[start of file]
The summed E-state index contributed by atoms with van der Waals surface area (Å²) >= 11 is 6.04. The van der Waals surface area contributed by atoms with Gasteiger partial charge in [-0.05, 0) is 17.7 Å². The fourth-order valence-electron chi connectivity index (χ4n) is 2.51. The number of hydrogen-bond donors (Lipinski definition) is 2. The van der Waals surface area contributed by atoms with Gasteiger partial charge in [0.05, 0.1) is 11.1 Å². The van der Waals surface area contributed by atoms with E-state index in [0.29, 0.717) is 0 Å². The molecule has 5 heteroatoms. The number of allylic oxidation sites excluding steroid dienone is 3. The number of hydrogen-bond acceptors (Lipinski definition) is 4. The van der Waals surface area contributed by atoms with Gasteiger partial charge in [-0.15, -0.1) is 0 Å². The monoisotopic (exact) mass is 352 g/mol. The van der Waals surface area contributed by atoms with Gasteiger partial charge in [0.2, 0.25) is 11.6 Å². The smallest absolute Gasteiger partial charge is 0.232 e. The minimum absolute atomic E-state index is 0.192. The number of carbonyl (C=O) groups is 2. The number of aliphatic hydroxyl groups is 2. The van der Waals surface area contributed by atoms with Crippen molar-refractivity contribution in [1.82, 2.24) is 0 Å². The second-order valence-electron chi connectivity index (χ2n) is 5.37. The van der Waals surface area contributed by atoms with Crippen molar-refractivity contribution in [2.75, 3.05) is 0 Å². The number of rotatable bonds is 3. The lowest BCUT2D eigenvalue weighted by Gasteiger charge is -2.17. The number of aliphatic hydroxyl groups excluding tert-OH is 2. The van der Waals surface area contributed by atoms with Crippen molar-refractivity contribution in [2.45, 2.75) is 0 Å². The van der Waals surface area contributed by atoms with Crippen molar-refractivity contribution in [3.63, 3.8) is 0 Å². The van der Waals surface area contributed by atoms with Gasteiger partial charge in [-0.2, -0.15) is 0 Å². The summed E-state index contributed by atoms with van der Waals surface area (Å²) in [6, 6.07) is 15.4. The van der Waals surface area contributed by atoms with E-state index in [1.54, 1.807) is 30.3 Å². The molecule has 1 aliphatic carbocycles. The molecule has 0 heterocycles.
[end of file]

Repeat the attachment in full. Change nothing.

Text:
The summed E-state index contributed by atoms with van der Waals surface area (Å²) >= 11 is 6.04. The van der Waals surface area contributed by atoms with Gasteiger partial charge in [-0.05, 0) is 17.7 Å². The fourth-order valence-electron chi connectivity index (χ4n) is 2.51. The number of hydrogen-bond donors (Lipinski definition) is 2. The van der Waals surface area contributed by atoms with Gasteiger partial charge in [0.05, 0.1) is 11.1 Å². The van der Waals surface area contributed by atoms with E-state index in [0.29, 0.717) is 0 Å². The molecule has 5 heteroatoms. The number of allylic oxidation sites excluding steroid dienone is 3. The number of hydrogen-bond acceptors (Lipinski definition) is 4. The van der Waals surface area contributed by atoms with Gasteiger partial charge in [-0.15, -0.1) is 0 Å². The monoisotopic (exact) mass is 352 g/mol. The van der Waals surface area contributed by atoms with Gasteiger partial charge in [0.2, 0.25) is 11.6 Å². The smallest absolute Gasteiger partial charge is 0.232 e. The minimum absolute atomic E-state index is 0.192. The number of carbonyl (C=O) groups is 2. The number of aliphatic hydroxyl groups is 2. The van der Waals surface area contributed by atoms with Crippen molar-refractivity contribution in [1.82, 2.24) is 0 Å². The second-order valence-electron chi connectivity index (χ2n) is 5.37. The van der Waals surface area contributed by atoms with Crippen molar-refractivity contribution in [2.75, 3.05) is 0 Å². The number of rotatable bonds is 3. The lowest BCUT2D eigenvalue weighted by Gasteiger charge is -2.17. The number of aliphatic hydroxyl groups excluding tert-OH is 2. The van der Waals surface area contributed by atoms with Crippen molar-refractivity contribution in [2.45, 2.75) is 0 Å². The van der Waals surface area contributed by atoms with Crippen molar-refractivity contribution in [3.63, 3.8) is 0 Å². The van der Waals surface area contributed by atoms with Gasteiger partial charge in [-0.2, -0.15) is 0 Å². The summed E-state index contributed by atoms with van der Waals surface area (Å²) in [6, 6.07) is 15.4. The van der Waals surface area contributed by atoms with E-state index in [1.54, 1.807) is 30.3 Å². The molecule has 1 aliphatic carbocycles. The molecule has 0 heterocycles.